NEW YORK (TheStreet) -- Best Buy (BBY) - Get Best Buy Co. Inc. Report is becoming more unstitched by the day. What's the latest evidence? You might not have heard, because a bunch of the media did not tell you, but here's the deal:
Richard Schulze, the company's founder, chairman and biggest stockholder, was due to resign at the end of June at the annual shareholder meeting and continue for another year as a board member. Instead, he resigned abruptly Thursday (at the beginning of the month), leaving the board too.
Problem is, too much of the media, including
, did not mention this alarming lurch in timing.
Others, such as
New York Post
, managed to mention the timing issue, but relegated it to afterthought territory. Strangely, the
, in an article titled "Best Buy hit by chairman's sudden exit," mentioned that he resigned "effective immediately," but said nothing about the abrupt change in plans that pushed the date up.
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The New York Times
put the central element in bold relief right in the headline: "Best Buy Chairman Leaving Early."
As Best Buy struggled to be a Comeback Kid of a retailer like
instead of any number of failed or congenitally troubled entities like
, more chaos does not bode well.
That differences between Schulze, who owns more than 20% of the stock, and the board, were apparently so canyon-wide that he couldn't have hung out for another month, speaks poorly.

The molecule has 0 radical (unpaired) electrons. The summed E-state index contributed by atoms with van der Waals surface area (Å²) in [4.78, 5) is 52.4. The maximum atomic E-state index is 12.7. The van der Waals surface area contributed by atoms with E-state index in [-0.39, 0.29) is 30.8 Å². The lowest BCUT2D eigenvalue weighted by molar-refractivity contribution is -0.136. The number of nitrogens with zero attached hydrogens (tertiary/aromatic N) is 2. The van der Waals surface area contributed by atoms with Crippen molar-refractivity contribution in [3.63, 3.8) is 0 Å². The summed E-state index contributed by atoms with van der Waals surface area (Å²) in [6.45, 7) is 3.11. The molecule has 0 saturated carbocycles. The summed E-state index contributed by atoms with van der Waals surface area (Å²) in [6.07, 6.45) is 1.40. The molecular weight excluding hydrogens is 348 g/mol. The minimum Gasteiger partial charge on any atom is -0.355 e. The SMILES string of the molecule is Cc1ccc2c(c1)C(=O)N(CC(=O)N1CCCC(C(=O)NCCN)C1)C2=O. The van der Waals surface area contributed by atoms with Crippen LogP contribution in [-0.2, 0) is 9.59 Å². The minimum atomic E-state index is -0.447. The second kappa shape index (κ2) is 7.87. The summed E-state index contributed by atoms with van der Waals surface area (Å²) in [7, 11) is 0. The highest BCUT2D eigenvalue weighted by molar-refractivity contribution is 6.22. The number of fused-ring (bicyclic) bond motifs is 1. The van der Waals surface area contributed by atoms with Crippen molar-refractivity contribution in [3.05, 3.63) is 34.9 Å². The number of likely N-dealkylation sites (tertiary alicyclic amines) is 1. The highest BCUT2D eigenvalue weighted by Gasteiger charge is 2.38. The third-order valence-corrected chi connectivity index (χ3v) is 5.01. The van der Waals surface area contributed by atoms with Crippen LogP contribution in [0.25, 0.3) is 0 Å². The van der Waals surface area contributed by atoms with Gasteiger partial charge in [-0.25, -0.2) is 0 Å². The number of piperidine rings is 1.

The fact that he'll probably be busy selling stock over the next year and otherwise making mischief instead of serving on the board, adding his vast store of store experience, is also bad.
Timing is everything in life -- especially here.
At the time of publication, Fuchs had no positions in any of the stocks mentioned in this column.
Marek Fuchs was a stockbroker for Shearson Lehman Brothers and a money manager before becoming a journalist who wrote The New York Times' "County Lines" column for six years. He also did back-up beat coverage of The New York Knicks for the paper's Sports section for two seasons and covered other professional and collegiate sports. He has contributed frequently to many of the Times' other sections, including National, Metro, Escapes, Style, Real Estate, Arts & Leisure, Travel, Money & Business, Circuits and the Op-Ed Page.
For his "Business Press Maven" column on how business and finance are covered by the media, Fuchs was named best business journalist critic in the nation by the Talking Biz website at The University of North Carolina School of Journalism and Mass Communication. Fuchs is a frequent speaker on the business media, in venues ranging from National Public Radio to the annual conference of the Society of American Business Editors and Writers.
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